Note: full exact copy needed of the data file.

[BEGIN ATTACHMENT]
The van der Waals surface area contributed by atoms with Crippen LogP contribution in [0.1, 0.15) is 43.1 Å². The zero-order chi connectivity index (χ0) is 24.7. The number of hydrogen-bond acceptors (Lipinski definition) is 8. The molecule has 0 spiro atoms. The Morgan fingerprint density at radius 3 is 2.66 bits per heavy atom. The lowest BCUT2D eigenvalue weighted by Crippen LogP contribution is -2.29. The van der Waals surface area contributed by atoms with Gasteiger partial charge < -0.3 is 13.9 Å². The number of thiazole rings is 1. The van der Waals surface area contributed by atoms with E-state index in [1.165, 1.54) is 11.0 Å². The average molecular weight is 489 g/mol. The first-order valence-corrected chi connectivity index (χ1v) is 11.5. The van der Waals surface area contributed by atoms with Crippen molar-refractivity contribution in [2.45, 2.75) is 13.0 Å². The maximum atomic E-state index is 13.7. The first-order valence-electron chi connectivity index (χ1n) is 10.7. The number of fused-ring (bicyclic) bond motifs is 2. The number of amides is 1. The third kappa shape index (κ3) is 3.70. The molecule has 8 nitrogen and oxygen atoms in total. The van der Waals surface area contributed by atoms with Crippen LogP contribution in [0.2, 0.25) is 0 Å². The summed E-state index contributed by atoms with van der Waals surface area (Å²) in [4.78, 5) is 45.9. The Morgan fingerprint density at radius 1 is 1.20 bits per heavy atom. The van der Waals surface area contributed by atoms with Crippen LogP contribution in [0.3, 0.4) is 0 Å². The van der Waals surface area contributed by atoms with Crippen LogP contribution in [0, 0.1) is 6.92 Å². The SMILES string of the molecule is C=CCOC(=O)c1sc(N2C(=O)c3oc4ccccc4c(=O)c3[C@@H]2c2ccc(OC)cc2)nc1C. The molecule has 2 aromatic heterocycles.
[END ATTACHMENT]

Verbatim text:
The van der Waals surface area contributed by atoms with Crippen LogP contribution in [0.1, 0.15) is 43.1 Å². The zero-order chi connectivity index (χ0) is 24.7. The number of hydrogen-bond acceptors (Lipinski definition) is 8. The molecule has 0 spiro atoms. The Morgan fingerprint density at radius 3 is 2.66 bits per heavy atom. The lowest BCUT2D eigenvalue weighted by Crippen LogP contribution is -2.29. The van der Waals surface area contributed by atoms with Gasteiger partial charge < -0.3 is 13.9 Å². The number of thiazole rings is 1. The van der Waals surface area contributed by atoms with E-state index in [1.165, 1.54) is 11.0 Å². The average molecular weight is 489 g/mol. The first-order valence-corrected chi connectivity index (χ1v) is 11.5. The van der Waals surface area contributed by atoms with Crippen molar-refractivity contribution in [2.45, 2.75) is 13.0 Å². The maximum atomic E-state index is 13.7. The first-order valence-electron chi connectivity index (χ1n) is 10.7. The number of fused-ring (bicyclic) bond motifs is 2. The number of amides is 1. The third kappa shape index (κ3) is 3.70. The molecule has 8 nitrogen and oxygen atoms in total. The van der Waals surface area contributed by atoms with Crippen LogP contribution in [0.2, 0.25) is 0 Å². The summed E-state index contributed by atoms with van der Waals surface area (Å²) in [4.78, 5) is 45.9. The Morgan fingerprint density at radius 1 is 1.20 bits per heavy atom. The van der Waals surface area contributed by atoms with Crippen LogP contribution in [0.3, 0.4) is 0 Å². The van der Waals surface area contributed by atoms with Crippen LogP contribution in [0, 0.1) is 6.92 Å². The SMILES string of the molecule is C=CCOC(=O)c1sc(N2C(=O)c3oc4ccccc4c(=O)c3[C@@H]2c2ccc(OC)cc2)nc1C. The molecule has 2 aromatic heterocycles.